Someone once told Peter Brother to ‘Give up the good life for the great life.’
Heeding the advice — and ignoring his fear-mongering friends — the now 74-year-old Courtenay resident decided to undertake a 20-month cycling tour from the Yukon to Ushuaia, Argentina — the southern-most city in the world.
“I just got this crazy idea to bike through the Americas,” said Brother, who will share his adventures in an April 5 presentation. “If you look on a world map, you’ll see that Ushuaia is further south than anything in New Zealand.”
Brother began pedalling in August, 2011 in Whitehorse. He cycled along the Stewart-Cassiar Highway to Terrace and Prince Rupert, then ferried to Port Hardy and biked down Vancouver Island.
By October, he had rolled into Courtenay. Brother recalls crossing the Fifth Street Bridge and pedalling uphill when he noticed a guy on a bike with a custom-made rack in the front. When he stopped to ask about places to camp, the man said he could pitch a tent at his place. His host was David Frisch, a member of Courtenay council, who had worked in a bike shop in Kitchener, Ont., where Brother had lived for many years.
After visiting his son in Victoria, Brother ventured to Baja California and ferried to the Mexican resort town of Mazatlan, where he taught a meditation class at a yoga studio. After a few days, he left town and was heading down the highway when a truck full of people pulled over. He wasn’t sure what to expect when the occupants spilled out of the pickup. Turns out they wanted a photo with him in it.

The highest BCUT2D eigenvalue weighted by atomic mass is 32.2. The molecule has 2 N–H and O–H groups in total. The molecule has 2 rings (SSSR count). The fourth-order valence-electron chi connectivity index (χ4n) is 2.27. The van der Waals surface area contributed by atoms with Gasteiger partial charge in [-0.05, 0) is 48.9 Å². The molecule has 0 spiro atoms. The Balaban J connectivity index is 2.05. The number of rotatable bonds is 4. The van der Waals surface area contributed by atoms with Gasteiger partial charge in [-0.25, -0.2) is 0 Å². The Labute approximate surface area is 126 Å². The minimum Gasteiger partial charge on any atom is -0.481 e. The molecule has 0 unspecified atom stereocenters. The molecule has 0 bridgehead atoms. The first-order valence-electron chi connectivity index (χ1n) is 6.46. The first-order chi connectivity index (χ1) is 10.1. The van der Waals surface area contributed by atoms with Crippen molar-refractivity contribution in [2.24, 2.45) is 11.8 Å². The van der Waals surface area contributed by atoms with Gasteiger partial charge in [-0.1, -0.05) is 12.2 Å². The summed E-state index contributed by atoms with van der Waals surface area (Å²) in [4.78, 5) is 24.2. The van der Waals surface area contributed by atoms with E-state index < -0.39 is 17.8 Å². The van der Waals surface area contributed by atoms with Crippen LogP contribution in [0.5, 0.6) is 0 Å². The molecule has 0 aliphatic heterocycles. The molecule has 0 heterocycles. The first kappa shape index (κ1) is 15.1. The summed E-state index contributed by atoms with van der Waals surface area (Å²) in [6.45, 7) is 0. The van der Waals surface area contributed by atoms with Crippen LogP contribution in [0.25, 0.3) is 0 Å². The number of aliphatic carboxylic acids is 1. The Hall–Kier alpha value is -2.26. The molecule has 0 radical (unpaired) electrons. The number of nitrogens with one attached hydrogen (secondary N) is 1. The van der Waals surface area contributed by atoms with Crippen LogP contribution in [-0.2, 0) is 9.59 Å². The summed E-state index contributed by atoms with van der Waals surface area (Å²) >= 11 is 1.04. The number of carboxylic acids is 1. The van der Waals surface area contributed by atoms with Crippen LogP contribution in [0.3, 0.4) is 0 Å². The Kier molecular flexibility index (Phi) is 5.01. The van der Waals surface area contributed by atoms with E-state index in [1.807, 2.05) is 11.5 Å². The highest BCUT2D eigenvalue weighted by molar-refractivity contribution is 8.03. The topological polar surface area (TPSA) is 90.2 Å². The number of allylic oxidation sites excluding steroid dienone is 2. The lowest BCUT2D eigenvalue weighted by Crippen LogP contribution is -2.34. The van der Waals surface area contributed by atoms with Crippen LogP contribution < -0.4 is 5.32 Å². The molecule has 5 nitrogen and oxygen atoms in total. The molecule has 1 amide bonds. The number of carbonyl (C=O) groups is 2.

“Everywhere I went in Latin America, people were really friendly,” Brother said. “I never was threatened once. I did have a couple of things stolen from a hotel in Granada in Nicaragua. It turned out to be one of the staff members. And I had my bike stolen in Lima.”
At the time, he was in Machu Picchu, which he described as “magical.”
“It is an amazing place.”
Brother celebrated his 70th birthday in Peru, where he trekked in the Cordillera Blanca and in the Colca Canyon — “It’s twice as deep as the Grand Canyon” — and visited a glacier that is still growing.
Cycling into South America was impossible due to the Darien Gap, a roughly 200-kilometre stretch of swamp and wilderness. One option is to hop a boat in Colón, Panama, but Brother decided to fly to Bogotá, Colombia.
There were other adventures before reaching the ‘End of the World.’ He hopes his stories can inspire others to follow their dreams.
“We often give up on our dreams for a variety of reasons,” said Brother, whose next adventure is to cycle the Great Divide Mountain Bike Route from Banff, Alta. to the Mexican border.
“I figure that will take me four months to do. It’s 4,200 kilometres. I did the Canadian section this summer. I biked from Victoria to Fernie, then up the Canadian section over the Elk Pass into Alberta, up to Canmore and then back.”
Brother’s presentation is at 7 p.m. on Wednesday, April 5 in the Evergreen Lounge at the Filberg Centre. The Comox Valley Cycling Coalition hosts the event, which is by donation.